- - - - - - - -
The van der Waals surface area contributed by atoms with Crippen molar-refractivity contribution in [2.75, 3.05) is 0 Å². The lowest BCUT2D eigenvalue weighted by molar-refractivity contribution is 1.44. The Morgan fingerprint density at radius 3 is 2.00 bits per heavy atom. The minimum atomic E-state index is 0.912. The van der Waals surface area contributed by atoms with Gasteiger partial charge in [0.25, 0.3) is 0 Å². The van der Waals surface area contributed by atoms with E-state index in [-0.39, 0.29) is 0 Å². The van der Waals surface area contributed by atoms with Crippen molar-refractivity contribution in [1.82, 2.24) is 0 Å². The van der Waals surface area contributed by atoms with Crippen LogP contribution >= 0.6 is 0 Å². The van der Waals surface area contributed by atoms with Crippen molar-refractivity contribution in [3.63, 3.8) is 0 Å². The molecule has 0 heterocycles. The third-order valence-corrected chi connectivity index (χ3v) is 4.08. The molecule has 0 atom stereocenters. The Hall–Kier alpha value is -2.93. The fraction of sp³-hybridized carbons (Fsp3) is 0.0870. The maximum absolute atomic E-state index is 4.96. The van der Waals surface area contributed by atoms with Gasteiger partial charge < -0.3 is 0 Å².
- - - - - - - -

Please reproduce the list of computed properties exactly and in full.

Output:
The van der Waals surface area contributed by atoms with Crippen molar-refractivity contribution in [2.75, 3.05) is 0 Å². The lowest BCUT2D eigenvalue weighted by molar-refractivity contribution is 1.44. The Morgan fingerprint density at radius 3 is 2.00 bits per heavy atom. The minimum atomic E-state index is 0.912. The van der Waals surface area contributed by atoms with Gasteiger partial charge in [0.25, 0.3) is 0 Å². The van der Waals surface area contributed by atoms with E-state index in [-0.39, 0.29) is 0 Å². The van der Waals surface area contributed by atoms with Crippen molar-refractivity contribution in [1.82, 2.24) is 0 Å². The van der Waals surface area contributed by atoms with Crippen LogP contribution >= 0.6 is 0 Å². The van der Waals surface area contributed by atoms with Crippen molar-refractivity contribution in [3.63, 3.8) is 0 Å². The molecule has 0 heterocycles. The third-order valence-corrected chi connectivity index (χ3v) is 4.08. The molecule has 0 atom stereocenters. The Hall–Kier alpha value is -2.93. The fraction of sp³-hybridized carbons (Fsp3) is 0.0870. The maximum absolute atomic E-state index is 4.96. The van der Waals surface area contributed by atoms with Gasteiger partial charge < -0.3 is 0 Å².